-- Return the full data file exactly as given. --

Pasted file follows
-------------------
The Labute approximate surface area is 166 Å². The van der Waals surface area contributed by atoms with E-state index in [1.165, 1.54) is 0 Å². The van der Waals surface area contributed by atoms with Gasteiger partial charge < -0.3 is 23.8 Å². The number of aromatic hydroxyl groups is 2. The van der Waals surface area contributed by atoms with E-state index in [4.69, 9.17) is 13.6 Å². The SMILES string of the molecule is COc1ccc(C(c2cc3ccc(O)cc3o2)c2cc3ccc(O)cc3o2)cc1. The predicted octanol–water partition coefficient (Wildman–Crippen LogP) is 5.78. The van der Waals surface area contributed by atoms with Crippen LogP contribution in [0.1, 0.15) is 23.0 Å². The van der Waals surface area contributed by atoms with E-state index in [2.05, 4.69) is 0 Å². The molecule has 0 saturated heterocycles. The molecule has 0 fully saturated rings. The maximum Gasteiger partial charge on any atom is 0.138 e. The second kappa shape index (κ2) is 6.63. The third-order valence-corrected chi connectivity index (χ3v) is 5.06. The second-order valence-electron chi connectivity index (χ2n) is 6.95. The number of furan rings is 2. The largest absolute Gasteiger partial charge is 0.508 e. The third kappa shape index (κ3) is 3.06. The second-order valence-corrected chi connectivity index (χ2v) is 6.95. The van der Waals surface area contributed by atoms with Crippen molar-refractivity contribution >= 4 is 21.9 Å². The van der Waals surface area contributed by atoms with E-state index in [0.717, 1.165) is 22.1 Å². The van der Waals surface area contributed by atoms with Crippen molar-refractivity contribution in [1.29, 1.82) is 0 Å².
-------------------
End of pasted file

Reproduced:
The Labute approximate surface area is 166 Å². The van der Waals surface area contributed by atoms with E-state index in [1.165, 1.54) is 0 Å². The van der Waals surface area contributed by atoms with Gasteiger partial charge < -0.3 is 23.8 Å². The number of aromatic hydroxyl groups is 2. The van der Waals surface area contributed by atoms with E-state index in [4.69, 9.17) is 13.6 Å². The SMILES string of the molecule is COc1ccc(C(c2cc3ccc(O)cc3o2)c2cc3ccc(O)cc3o2)cc1. The predicted octanol–water partition coefficient (Wildman–Crippen LogP) is 5.78. The van der Waals surface area contributed by atoms with Crippen LogP contribution in [0.1, 0.15) is 23.0 Å². The van der Waals surface area contributed by atoms with E-state index in [2.05, 4.69) is 0 Å². The molecule has 0 saturated heterocycles. The molecule has 0 fully saturated rings. The maximum Gasteiger partial charge on any atom is 0.138 e. The second kappa shape index (κ2) is 6.63. The third-order valence-corrected chi connectivity index (χ3v) is 5.06. The second-order valence-electron chi connectivity index (χ2n) is 6.95. The number of furan rings is 2. The largest absolute Gasteiger partial charge is 0.508 e. The third kappa shape index (κ3) is 3.06. The second-order valence-corrected chi connectivity index (χ2v) is 6.95. The van der Waals surface area contributed by atoms with Crippen molar-refractivity contribution >= 4 is 21.9 Å². The van der Waals surface area contributed by atoms with E-state index in [0.717, 1.165) is 22.1 Å². The van der Waals surface area contributed by atoms with Crippen molar-refractivity contribution in [1.29, 1.82) is 0 Å².